It makes no sense, but under the banner of "affordable housing," the county's top housing officer wants to jack up taxes paid by home buyers.
Increasing the "documentary transfer tax" will drive up home prices for everyone and make the entire housing market an even more high-priced one.
Such repercussions don't matter to government leaders who have their eyes on more tax money to use on pet programs.
Unrelated to the documentary transfer tax, county housing officials also went before the Board of Supervisors this month to ask for an extra $37,000 during these leaner budget times. For what?
They want the money to pay for 70 random visits a year to residents living in below-market-rate housing created through government regulations.
County workers, with the help of sheriff's deputies, would determine if the residents actually are entitled to be in those units.
One of the many unintended consequences of inclusionary housing and other so-called affordable housing ordinances is the enforcement.
The $37,000 to pay for a year's worth of random visits would be just the beginning. Residences designated as affordable could have such restrictions for 45 or 90 years. This means government workers might have to deploy their Big Brother tactics on any below-market unit created today until 2094.
On the flip side, all this leads to the question of how many unqualified people right now are living in units illegally throughout the county. How many units are owners quietly renting out because they no longer want to live in them?
The enforcement matter comes up because recipients of inclusionary units often become trapped in their condominiums and town homes as they outgrow them. It's also difficult for them to move up in the housing market because of resale restrictions. When this happens, those who need housing the most then can't move in because current "owners" can't move up.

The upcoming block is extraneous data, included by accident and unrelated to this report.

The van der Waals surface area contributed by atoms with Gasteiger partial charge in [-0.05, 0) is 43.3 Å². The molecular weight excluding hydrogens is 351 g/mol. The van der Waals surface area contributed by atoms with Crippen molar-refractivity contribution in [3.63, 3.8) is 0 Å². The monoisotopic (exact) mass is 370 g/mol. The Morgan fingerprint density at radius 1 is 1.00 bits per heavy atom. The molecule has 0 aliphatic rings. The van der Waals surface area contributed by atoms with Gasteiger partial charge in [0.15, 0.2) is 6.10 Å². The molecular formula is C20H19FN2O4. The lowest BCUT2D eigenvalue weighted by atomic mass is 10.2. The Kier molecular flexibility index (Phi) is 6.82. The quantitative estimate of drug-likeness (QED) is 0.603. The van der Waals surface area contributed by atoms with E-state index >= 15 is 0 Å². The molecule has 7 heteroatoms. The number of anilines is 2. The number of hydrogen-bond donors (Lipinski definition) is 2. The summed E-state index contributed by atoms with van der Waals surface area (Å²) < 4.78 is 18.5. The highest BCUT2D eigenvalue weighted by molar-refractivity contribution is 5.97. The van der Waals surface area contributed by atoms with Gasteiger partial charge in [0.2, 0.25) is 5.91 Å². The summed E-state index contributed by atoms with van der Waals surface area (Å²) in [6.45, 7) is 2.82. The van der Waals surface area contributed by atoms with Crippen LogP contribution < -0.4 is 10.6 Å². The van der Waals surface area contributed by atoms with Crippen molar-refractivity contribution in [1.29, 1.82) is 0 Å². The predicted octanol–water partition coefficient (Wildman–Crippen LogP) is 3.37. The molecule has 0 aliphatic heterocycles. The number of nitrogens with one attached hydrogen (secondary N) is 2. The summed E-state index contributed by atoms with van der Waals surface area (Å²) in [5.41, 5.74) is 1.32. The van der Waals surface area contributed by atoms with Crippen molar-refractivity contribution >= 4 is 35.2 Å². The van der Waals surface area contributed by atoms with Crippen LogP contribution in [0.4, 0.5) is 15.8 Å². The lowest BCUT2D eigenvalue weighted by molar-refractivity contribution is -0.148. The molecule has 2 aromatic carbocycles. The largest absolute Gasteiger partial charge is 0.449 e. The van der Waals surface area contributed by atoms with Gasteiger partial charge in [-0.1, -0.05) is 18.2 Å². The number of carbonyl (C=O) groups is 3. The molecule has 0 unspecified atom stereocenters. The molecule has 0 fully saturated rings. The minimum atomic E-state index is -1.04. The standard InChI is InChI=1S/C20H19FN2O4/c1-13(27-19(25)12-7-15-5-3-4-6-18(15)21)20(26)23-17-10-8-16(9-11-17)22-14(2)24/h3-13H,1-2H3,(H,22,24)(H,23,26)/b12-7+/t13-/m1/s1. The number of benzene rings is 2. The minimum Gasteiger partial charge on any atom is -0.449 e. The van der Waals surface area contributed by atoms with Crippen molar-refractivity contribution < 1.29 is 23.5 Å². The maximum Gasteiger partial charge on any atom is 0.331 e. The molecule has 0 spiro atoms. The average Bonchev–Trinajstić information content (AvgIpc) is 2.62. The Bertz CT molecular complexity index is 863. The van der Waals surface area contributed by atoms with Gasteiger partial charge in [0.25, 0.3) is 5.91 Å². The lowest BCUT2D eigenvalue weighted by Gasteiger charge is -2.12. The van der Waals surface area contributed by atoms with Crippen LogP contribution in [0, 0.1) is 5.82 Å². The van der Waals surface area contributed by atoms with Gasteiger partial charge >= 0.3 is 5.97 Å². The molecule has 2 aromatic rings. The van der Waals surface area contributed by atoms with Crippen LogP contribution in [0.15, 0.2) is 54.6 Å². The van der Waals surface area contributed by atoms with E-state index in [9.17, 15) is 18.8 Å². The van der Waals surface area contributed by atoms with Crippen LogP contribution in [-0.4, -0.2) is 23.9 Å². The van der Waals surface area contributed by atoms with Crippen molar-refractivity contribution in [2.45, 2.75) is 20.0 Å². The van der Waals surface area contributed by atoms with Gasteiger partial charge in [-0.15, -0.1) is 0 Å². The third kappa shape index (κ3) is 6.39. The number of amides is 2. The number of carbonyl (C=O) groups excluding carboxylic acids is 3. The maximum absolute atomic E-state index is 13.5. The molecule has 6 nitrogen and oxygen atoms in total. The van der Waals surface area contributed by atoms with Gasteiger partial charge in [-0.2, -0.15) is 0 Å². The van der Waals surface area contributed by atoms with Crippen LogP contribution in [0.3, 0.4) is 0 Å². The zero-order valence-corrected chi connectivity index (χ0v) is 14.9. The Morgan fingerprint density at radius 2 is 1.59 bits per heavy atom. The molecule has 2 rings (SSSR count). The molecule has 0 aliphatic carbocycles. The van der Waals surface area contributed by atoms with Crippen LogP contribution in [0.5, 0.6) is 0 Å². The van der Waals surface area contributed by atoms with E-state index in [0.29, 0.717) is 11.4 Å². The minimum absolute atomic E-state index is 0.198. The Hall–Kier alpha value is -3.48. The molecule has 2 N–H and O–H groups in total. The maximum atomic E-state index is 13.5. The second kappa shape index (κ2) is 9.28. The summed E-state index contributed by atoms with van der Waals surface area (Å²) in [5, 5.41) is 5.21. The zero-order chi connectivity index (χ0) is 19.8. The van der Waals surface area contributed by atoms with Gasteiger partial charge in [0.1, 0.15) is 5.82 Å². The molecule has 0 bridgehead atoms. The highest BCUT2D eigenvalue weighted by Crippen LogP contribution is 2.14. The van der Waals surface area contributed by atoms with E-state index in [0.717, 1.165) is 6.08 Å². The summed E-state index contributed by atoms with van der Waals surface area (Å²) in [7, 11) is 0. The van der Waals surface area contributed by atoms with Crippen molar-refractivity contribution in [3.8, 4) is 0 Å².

As local executive Pam Lopker recently wrote on these pages about employer-built below-market housing: "Is an employer providing workforce housing really doing his or her employees a favor by providing housing that does not appreciate at market-rate and requires you to move when you are no longer an employee? Is it fair that workforce affordable housing should be able to burden the community with below-market property taxes?"
All South Coast employers want affordable housing for their employees. Decades of local "no growth" government policies have denied countless residents home ownership and put South Coast employers at a competitive disadvantage. Some businesses have to move out or shut down. The burdens placed on the community by inclusionary zoning ordinances -- whether they be Big Brother checks intruding into the private lives of residents or the impact of changes on neighborhoods -- haven't been the subject of enough public discussion. Whether these regulations and controls really work to help those who need housing hasn't been the subject of enough analysis.
The Santa Barbara City Council, for example, has yet to give proper attention to what adding density and packing more housing in would mean for the character of our historic neighborhood around the old St. Francis Medical Center. The big development plan by Cottage Health System needs more scrutiny for the neighbors' sake.
The phrase "affordable housing" sounds great politically -- but what are the real costs to our community? Do the complex rules and regulations do more harm than good in helping meet our housing needs?
The burdens placed on the community by inclusionary zoning ordinances haven't been the subject of nearly enough public discussion.